The current "third wave" has been driven by an emerging consensus across the political spectrum that the decades-long expansion of the criminal justice apparatus is cruel, counterproductive, and expensive, (16) as well as disproportionately harmful to people of color--particularly black people. (17)

Section II of this Article provides a sketch of the well-established due process and equal protection principles that protect the indigent from unjust confinement. It also describes how reformers have recently deployed this precedent to attack the pretrial confinement of those who are unable to purchase their freedom. In particular, recent class action lawsuits have been able to adapt established constitutional law governing the rights of the indigent to new purpose. (18) These suits serve as a beacon to future legal efforts, even as they provide a stark reminder that much of the country continues to use money to manage the purported flight and recidivism risk of pretrial defendants. As Section II recounts, due process and equal protection challenges to money bail have enjoyed limited success in the current environment. Their future success, however, remains uncertain.

In Section III, we examine the unfolding results of the "third wave" reform efforts nationwide. Reformers can now point to momentous successes. Jurisdictions throughout the country are moving toward pretrial release systems that are not based on wealth. (19) In Maryland, New Mexico, and Arizona, rules have recently been implemented prohibiting the use of cash bonds that the defendant is unable to pay. (20) In Cook County, the chief judge of the court system has administratively ordered that bonds in all cases must be within the defendant's means. (21)

Yet, despite prior and current efforts, the poor and the indigent remain locked up in local jails throughout the nation. (22) The successes in limiting the reliance on money bail have been driven in part by reformers' willingness, in the interest of tactical advantage, to concede that undesirable defendants may be restrained on home confinement or on electronic monitoring, or even incarcerated on "no bond," without the possibility of release. (23) At the same time, pretrial services entities around the country are increasingly relying on predictive models to assess the risk posed by the release of individual defendants. (24) These models risk normalizing and enhancing the practice of "preventive detention."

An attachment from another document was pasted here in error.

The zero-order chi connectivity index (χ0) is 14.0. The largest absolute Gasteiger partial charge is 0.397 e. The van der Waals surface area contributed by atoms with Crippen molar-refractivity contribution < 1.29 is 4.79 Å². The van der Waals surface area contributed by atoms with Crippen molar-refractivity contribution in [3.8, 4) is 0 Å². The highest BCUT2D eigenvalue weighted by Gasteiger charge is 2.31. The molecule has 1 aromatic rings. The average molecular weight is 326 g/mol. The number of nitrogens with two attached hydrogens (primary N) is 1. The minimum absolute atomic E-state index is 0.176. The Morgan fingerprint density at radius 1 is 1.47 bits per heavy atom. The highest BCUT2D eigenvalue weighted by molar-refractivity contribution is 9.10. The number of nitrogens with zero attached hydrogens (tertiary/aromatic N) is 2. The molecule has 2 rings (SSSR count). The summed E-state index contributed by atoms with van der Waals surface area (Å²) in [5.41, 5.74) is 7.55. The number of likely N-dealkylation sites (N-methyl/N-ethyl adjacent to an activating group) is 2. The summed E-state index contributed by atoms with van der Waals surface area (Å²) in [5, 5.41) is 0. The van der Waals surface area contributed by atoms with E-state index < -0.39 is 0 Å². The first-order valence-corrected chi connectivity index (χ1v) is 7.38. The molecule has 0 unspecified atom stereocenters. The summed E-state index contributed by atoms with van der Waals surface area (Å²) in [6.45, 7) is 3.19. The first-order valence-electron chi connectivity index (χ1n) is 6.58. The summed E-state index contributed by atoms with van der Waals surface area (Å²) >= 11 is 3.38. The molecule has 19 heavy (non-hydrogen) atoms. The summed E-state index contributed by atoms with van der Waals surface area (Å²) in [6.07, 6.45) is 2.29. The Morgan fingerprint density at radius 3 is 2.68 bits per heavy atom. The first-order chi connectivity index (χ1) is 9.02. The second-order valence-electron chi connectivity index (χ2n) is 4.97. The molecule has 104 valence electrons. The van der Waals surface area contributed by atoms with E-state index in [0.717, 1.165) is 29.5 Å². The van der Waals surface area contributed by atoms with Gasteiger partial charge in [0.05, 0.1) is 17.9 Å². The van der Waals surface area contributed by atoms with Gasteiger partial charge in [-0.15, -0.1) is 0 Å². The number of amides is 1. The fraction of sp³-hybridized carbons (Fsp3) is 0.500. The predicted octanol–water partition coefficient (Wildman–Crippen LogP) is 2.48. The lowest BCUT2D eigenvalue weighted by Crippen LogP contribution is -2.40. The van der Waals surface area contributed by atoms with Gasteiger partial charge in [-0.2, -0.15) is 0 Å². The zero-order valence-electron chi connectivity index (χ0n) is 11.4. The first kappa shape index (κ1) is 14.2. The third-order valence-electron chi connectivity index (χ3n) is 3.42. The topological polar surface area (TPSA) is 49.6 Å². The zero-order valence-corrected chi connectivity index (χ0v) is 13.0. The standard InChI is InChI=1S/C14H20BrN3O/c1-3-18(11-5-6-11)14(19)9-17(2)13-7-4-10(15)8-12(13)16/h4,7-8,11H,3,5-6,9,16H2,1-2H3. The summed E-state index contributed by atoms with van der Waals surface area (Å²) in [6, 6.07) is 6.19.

We view some of these trends with alarm. Skepticism is warranted when the discriminatory money bail system is traded for a remade pretrial release program premised on the identification of a cadre of defendants who are purported to present a threat to society and are thus subject to some form of preventive detention. (25) Cash-based pretrial incarceration should not be replaced by a more well-honed detention system, whether by electronic monitoring or full-scale detention. We see a risk that the latest set of bail reforms will widen the net of detention by failing to fully eradicate the traditional money bail system while also encouraging more intentional forms of preventive detention.

Accordingly, the final section of the Article suggests a set of baselines on which reformers must insist to create a just system of pretrial release. Under this system, courts default to pretrial release of those charged with crimes and provide those individuals with support to help prevent failures to appear in court and mitigate recidivism. While this model is not without some societal risk, we posit that, in the end, it is the only tolerable outcome under our constitutional system and in light of the formal understanding of bail in this country.


    Understanding the state of America's bail system today requires a brief analysis of the origins of the jurisprudence and rights undergirding the pretrial release process. This inquiry begins, in Section A, with a review of the early American bail scheme. We then turn, in Sections B(1) and (2), to a description of the transformation of this system over time from one primarily of pretrial release to one of pretrial detention, with wealth as the defining arbiter of a charged person's freedom. In the remaining subparts of Section B, we describe the reform efforts of the mid-twentieth century (the "first wave" of bail reform) and the countervailing movement to toughen detention rules that followed (the "second wave").

    In sum, previous campaigns to change the system have been unable to dislodge an entrenched reliance on judicial custom that includes the assignment of monetary bail, as the mostly failed first wave efforts demonstrate. As a result, bond administration in this country continues to be characterized by the...